By Brad Harrub [Part 3 of 4]
Twenty years ago I would not have ever considered writing about social media—as it did not exist. Today it impacts almost everyone under the age of fifty. Even many people in their 60s and 70s are jumping on social media to keep up with their grandchildren. Facebook has 1.86 billion monthly active users. In the first quarter of this year Twitter averaged 328 million monthly active users. This is a massive influence in our culture—and yet, the church has been slow to respond to it.
How is it impacting your children or grandchildren? A study in March 2017 revealed that frequent use of multiple social media platforms caused feelings of social isolation. Think about that for a moment. We are the most connected generation of all time—yet we are more isolated that ever before. Many young people have lots of “Virtual” friends, but few real friends. Research published December 10, 2016 showed that using social media is associated with depression and anxiety. Add to this that suicide in young people is up 13% since 2010. Most scholars point to social media as the causative factor for this dramatic increase.
Here’s what I intend on teaching my children about social media.
Your mom and dad grew up in a simpler time. We weren’t bombarded with dings and vibrations from a phone alerting us of every new Instagram or Facebook post. We had friends-real friends, who we rode bikes with-friends who were not constantly putting only their very best highlight reels out there for everyone to see. Social media is amazing in that you can instantly be connected to hundreds or thousands of people. You have information at the tips of your fingers. However, these conveniences can be intensely distracting and can get in the way of our duty to glorify God. Allow me to share several lessons I hope you will learn regarding social media.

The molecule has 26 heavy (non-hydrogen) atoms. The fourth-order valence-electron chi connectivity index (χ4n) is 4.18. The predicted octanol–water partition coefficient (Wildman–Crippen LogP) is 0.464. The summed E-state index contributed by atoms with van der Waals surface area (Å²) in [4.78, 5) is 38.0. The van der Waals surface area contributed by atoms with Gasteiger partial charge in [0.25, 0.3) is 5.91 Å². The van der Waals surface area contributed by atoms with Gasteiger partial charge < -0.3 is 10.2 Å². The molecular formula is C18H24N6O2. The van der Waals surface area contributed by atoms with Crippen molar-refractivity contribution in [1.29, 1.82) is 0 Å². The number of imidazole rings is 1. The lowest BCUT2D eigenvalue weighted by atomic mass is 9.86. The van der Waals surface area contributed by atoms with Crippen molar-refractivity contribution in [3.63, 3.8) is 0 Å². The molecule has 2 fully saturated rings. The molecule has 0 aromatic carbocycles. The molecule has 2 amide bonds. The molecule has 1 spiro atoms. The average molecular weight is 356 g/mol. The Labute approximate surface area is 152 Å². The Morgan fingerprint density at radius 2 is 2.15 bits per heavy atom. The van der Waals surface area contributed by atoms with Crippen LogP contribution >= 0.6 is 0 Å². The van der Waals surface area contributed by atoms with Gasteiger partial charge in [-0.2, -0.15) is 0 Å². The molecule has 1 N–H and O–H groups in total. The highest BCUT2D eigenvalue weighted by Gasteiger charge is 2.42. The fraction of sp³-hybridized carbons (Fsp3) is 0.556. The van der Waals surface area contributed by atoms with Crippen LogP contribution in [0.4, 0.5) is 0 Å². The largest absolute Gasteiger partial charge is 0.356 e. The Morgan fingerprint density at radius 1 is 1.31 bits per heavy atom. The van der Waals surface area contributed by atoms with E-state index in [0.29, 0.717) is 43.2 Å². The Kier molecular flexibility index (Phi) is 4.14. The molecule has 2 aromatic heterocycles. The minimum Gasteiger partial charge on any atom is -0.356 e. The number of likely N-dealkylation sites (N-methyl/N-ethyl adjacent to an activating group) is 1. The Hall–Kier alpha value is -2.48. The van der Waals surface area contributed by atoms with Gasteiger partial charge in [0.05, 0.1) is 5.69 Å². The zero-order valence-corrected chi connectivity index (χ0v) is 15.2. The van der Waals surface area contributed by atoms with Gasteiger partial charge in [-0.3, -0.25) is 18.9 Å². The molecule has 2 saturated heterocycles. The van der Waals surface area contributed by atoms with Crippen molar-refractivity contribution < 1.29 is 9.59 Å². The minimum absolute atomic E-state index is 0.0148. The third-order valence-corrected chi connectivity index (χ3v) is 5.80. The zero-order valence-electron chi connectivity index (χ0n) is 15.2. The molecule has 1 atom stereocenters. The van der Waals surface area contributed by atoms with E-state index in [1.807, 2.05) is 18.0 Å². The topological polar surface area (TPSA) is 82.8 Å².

- Lesson Nine: Watch out for envy and discontent.
Have you noticed that everybody else’s life looks better than yours on social media? This is because individuals normally don’t share the mundane or bad parts of their lives. As a result it is easy for someone to think that they have a much better life. Remember, you are only seeing part of the story. This “virtual” reality is unhealthy. It often causes you to start putting unrealistic expectations on your own spouse, children, and friends. Learn to be content like Paul in whatever state you find yourself (Philippians 4:11-13). Remember, covetousness is defined in Colossians 3:5 as idolatry.
- Lesson Ten: Don’t allow Facebook/Twitter/Instagram to stifle prayer.
You need to set aside down time to simply: “Be still and know that He is God …” (Psalm 46:10). Social media eats up time—time that you could be spent strengthening your relationship with God. In James 4:8 we read, “Draw near to God and He will draw near to you …”
- Lesson Eleven: Conduct yourself on social media like you would in person.
Lots of people say things on social media they would never say in person, simply because they are on a screen they feel secure and hidden. It matters what your fingers type and one day you will be held accountable for every post and every text. There are Christians who post things they would never say out loud in public—but it is being read by hundreds if not thousands. You are a representation of the bride of Christ! You are supposed to be His servant. Please go back and read James 3, Matthew 5:13-16.
- Lesson Twelve: Don’t allow Facebook to blind you to false beauty.
Everyone looks good on Facebook, Snapchat, and Instagram. Of course what you don’t see are the 20-30 images it took them just to get that perfect one. This false beauty may make you think you are beautiful and may encourage you to believe beauty is found in the outward appearance. “But the Lord said to Samuel, ‘Do not look at his appearance or at his physical stature, because I have refused him. For the Lord does not see as man sees; for man looks at the outward appearance, but the Lord looks at the heart’” (1 Samuel 16:7).
I hope these sixteen lessons will come in handy as you navigate the waters of social media, and I pray you will use it in such a way that it strengthens your relationship with Him.
Published with permission from ‘http://www.churchofchristarticles.com’.